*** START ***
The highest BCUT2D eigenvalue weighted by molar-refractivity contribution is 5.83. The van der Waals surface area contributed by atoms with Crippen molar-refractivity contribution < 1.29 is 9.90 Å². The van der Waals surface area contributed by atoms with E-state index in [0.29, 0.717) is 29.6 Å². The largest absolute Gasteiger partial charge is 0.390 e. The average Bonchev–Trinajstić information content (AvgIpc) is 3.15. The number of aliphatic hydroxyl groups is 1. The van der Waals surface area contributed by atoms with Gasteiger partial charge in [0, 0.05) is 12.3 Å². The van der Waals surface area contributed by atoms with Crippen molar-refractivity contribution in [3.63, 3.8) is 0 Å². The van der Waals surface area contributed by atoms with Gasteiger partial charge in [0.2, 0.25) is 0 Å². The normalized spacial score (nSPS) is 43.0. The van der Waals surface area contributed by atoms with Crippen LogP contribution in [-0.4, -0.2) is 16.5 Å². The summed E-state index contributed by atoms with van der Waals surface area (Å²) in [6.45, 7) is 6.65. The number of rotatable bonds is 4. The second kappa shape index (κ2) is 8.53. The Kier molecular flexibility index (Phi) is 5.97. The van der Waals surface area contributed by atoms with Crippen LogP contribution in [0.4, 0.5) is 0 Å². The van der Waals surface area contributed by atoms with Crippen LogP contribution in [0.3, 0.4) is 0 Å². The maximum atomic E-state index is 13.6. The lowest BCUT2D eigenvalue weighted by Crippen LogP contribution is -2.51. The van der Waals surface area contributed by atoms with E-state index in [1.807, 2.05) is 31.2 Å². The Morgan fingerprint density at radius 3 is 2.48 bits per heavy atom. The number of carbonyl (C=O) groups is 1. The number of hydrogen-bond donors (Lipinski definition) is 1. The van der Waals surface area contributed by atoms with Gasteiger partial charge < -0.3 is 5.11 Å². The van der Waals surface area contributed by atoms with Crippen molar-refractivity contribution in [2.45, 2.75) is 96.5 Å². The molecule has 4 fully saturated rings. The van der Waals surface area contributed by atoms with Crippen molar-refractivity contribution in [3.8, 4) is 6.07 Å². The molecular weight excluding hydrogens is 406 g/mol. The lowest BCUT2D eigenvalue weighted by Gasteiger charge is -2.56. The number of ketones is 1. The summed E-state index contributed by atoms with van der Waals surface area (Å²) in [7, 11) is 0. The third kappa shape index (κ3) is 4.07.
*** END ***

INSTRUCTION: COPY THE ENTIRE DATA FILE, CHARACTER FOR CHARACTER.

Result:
The highest BCUT2D eigenvalue weighted by molar-refractivity contribution is 5.83. The van der Waals surface area contributed by atoms with Crippen molar-refractivity contribution < 1.29 is 9.90 Å². The van der Waals surface area contributed by atoms with E-state index in [0.29, 0.717) is 29.6 Å². The largest absolute Gasteiger partial charge is 0.390 e. The average Bonchev–Trinajstić information content (AvgIpc) is 3.15. The number of aliphatic hydroxyl groups is 1. The van der Waals surface area contributed by atoms with Gasteiger partial charge in [0, 0.05) is 12.3 Å². The van der Waals surface area contributed by atoms with Crippen molar-refractivity contribution in [3.63, 3.8) is 0 Å². The van der Waals surface area contributed by atoms with Gasteiger partial charge in [0.2, 0.25) is 0 Å². The normalized spacial score (nSPS) is 43.0. The van der Waals surface area contributed by atoms with Crippen LogP contribution in [-0.4, -0.2) is 16.5 Å². The summed E-state index contributed by atoms with van der Waals surface area (Å²) in [6.45, 7) is 6.65. The number of rotatable bonds is 4. The second kappa shape index (κ2) is 8.53. The Kier molecular flexibility index (Phi) is 5.97. The van der Waals surface area contributed by atoms with Crippen LogP contribution in [0.4, 0.5) is 0 Å². The van der Waals surface area contributed by atoms with Crippen LogP contribution in [0.3, 0.4) is 0 Å². The maximum atomic E-state index is 13.6. The lowest BCUT2D eigenvalue weighted by Crippen LogP contribution is -2.51. The van der Waals surface area contributed by atoms with E-state index in [1.807, 2.05) is 31.2 Å². The Morgan fingerprint density at radius 3 is 2.48 bits per heavy atom. The number of carbonyl (C=O) groups is 1. The number of hydrogen-bond donors (Lipinski definition) is 1. The van der Waals surface area contributed by atoms with Gasteiger partial charge < -0.3 is 5.11 Å². The van der Waals surface area contributed by atoms with Crippen molar-refractivity contribution in [2.45, 2.75) is 96.5 Å². The molecule has 4 fully saturated rings. The van der Waals surface area contributed by atoms with Crippen molar-refractivity contribution in [3.8, 4) is 6.07 Å². The molecular weight excluding hydrogens is 406 g/mol. The lowest BCUT2D eigenvalue weighted by Gasteiger charge is -2.56. The number of ketones is 1. The summed E-state index contributed by atoms with van der Waals surface area (Å²) in [7, 11) is 0. The third kappa shape index (κ3) is 4.07.